Sunday, October 13, 2013


SYNOPSIS: The HOWLING series is the werewolf version of what John Carpenter wanted post-III HALLOWEEN to be: a bunch of unrelated films only conjoined by a general conceit.  Anyway, there's a small town with a dying economy in America and they don't take to English drifters.  But this one drifter, Ian (Brendan Hughes), proves his mettle by helping a local pastor renovate his church.  Then a carnival shows up, complete with a sideshow of geeks and a sad-sack alligator boy (Sean Sullivan).  Ian divides his time between dating the preacher's daughter (Michele Matheson) and turning into a werewolf.  

This HOWLING is divested of the goofy humor that plagued/peppered a few of the prior entries, but it does try to serve up some quirky characters and sometimes subtle wit shows up.  I loved the on-purpose "WHY NOT?" on the campaign sign in the diner.  I have seen the exact same thing in real life, seriously!

I also loved that the diner has a boom microphone hanging from the ceiling and it barged into the shot a bunch of times.

A carnival is a cool place to set a werewolf movie and HOWLING VI takes advantage by constructing some cool set designs.  The surreal geometry and garish colors of the carnival also contrast well with the dull and sun-baked town scenes.

The carnival setting also allows for some interesting characters, even if H6 doesn't capitalize as much as it might have.  I liked the authentic carnival elements, like the pickled punk in the jar of formaldehyde, and this film has one of the best geeks since NIGHTMARE ALLEY.

Grant some leeway for an unambitious script, but I dug Bruce Payne as the villainous carnival owner.  Poncy Eurotrash is always a good call for your antagonist and Payne delivers with a very Julian Sandy performance.  In fact, he'd take over the Warlock role from Sands in WARLOCK III, as I just learned!  Wow!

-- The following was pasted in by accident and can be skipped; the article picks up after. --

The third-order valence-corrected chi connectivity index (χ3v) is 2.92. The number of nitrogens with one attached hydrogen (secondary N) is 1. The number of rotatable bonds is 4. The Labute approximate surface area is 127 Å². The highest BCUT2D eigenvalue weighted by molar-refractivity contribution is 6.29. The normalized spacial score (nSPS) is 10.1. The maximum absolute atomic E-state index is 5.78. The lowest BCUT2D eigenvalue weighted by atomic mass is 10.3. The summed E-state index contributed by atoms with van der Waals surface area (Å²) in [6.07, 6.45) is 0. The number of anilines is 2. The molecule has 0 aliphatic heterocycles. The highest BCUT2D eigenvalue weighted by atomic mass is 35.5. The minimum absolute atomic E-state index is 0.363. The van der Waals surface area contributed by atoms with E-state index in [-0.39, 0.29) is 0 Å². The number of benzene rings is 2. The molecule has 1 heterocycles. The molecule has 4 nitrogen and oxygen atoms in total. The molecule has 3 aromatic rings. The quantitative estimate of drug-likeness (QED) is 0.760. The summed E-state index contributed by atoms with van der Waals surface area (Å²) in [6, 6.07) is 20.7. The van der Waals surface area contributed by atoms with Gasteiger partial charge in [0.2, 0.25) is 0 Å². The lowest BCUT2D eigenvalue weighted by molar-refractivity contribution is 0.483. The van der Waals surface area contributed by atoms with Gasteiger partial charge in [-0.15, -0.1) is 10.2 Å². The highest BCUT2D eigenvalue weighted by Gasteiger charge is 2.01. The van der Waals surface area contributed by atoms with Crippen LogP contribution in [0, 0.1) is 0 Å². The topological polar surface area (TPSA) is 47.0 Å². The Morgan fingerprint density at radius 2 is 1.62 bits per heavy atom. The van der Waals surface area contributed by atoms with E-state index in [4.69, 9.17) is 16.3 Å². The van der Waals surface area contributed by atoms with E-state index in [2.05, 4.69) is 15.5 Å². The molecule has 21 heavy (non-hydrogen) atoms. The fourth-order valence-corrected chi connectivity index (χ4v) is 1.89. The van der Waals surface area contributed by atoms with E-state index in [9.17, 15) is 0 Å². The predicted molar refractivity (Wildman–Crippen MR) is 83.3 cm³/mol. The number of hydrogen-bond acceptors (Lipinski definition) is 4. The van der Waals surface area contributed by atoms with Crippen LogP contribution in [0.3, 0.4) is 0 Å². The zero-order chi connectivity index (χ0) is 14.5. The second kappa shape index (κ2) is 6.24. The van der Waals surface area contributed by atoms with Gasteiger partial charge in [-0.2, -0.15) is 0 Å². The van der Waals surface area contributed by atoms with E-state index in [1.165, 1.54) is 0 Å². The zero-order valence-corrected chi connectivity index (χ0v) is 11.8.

This script is telling a story that you've heard hundreds of times already.  The carnival element is pretty spiffy, but otherwise this is pure stock.  There's certainly promise there in the sideshow and the economically-terminal town, but it's mostly left on the table so the werewolf can be a werewolf with a heart of gold and befriend the one sympathetic freak and fight the heavy.

We also spend a lot of time in proto-TWILIGHT territory, with the romance between Ian and Elizabeth.  It's hilarious that their first date was a sideshow (but I cannot throw stones, since I have also taken a girl to look at fetuses in jars and Fiji mermaids, but at least I'm not a homeless werewolf).  Neither is really developed enough as a character to get me to care about where and when they kiss, so this is a washout.

Werewolf design did not work at all, AT ALL!  I am quite upset that this weird bacon-face technique made it past the storyboard stage.  And, of course, we spent all this time and money on our crappy creature design, so you have to watch it for many, many minutes.  

Fucking seriously.  You're the WORST, HOWLING VI: THE FREAKS.

Not as catastrophically terrible as HOWLING III: THE MARSUPIALS, but definitely not the continued upward leap that I wanted to see after HOWLING V: THE REBIRTH.  Very dull and unengaging.


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